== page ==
Cloud research: Is the outlook bright or murky?
From views on security to private clouds, an international survey of datacentre managers has thrown up some intriguing results, says Clive Longbottom.
Quocirca recently completed a research project for Oracle that solicited 919 datacentre managers' views on cloud computing.
Overall, the findings showed there was a positive view of cloud, with just under half stating that cloud would be either an important part of their future IT platform or a complete game-changer.
However, 16 per cent stated that cloud would have no part in their organisation's future at all, or dismissed cloud as a passing fad. That many of these respondents will already be using cloud services for receiving antivirus and application updates, while their employees use such services as Google Maps and LinkedIn, seems to have passed them by.
Cloud security as a show-stopper
Some 40 per cent of respondents stated that cloud security was either a complete show-stopper for them or it was the major issue they felt had to be addressed to make cloud more appealing to them.
At the other end of the scale, more than 25 per cent saw cloud security as being no more of an issue than any other issue with cloud, nearly 25 per cent felt a different approach to cloud security was required, but that this was no big deal, and five per cent felt cloud security was no different to any other IT security issue they had to deal with.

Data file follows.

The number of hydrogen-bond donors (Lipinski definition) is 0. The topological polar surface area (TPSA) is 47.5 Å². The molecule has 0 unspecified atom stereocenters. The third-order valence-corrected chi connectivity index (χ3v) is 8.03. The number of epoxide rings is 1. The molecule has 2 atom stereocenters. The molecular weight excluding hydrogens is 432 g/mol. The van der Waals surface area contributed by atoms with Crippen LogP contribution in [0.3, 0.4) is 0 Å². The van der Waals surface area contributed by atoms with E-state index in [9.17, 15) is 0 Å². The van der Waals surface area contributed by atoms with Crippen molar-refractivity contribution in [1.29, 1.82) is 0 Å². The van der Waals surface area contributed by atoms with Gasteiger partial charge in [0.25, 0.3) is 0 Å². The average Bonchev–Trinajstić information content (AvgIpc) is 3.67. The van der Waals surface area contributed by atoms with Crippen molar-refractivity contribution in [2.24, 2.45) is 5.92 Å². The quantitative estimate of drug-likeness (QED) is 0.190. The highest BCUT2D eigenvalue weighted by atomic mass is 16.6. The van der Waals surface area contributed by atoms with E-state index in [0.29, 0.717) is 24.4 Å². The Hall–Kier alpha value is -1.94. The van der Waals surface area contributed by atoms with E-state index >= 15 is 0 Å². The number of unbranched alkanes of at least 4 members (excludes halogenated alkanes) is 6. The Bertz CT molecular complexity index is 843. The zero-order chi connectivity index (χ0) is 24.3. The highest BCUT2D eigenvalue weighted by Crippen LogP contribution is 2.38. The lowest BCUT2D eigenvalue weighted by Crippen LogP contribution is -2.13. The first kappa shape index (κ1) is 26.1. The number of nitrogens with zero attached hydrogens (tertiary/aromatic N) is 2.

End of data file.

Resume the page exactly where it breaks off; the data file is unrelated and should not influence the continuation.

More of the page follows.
When asked about existing cloud platforms, it was interesting that many respondents were still playing a wait-and-see game. Some 25 per cent stated that they believed an incumbent IT vendor - such as Dell, HP, IBM or Oracle - would come along and usurp current cloud platform providers such as Google and Amazon.
A similar number felt the amount of available cloud platforms provided plenty of options for organisations, with a similar number stating they felt it was too early to make a choice and that cloud had yet to mature sufficiently.
Private cloud opinions
When looking at how respondents viewed the building of private clouds, there was a marked match with where they were already. Those who already had a homogeneous environment - for example, Intel-based Windows - were looking for a cloud platform that was homogeneous.
Those on a heterogeneous platform, such as a mix of Intel-based Windows and Linux, maybe with Risc-based Unix, were looking for a cloud platform that could abstract from the hardware to provide a homogeneous cloud environment at the software level.
The research was carried out across nine different geographies, and the cloud views were most positive in the USA, Germany and Switzerland and the Nordics. The Middle East, Italy and Iberia had the lowest expectations and perceptions of cloud.
The US is in the vanguard because most cloud activity is from vendors based within the USA itself. Germany and Switzerland take an architectural approach to computing, and for many, cloud computing provides...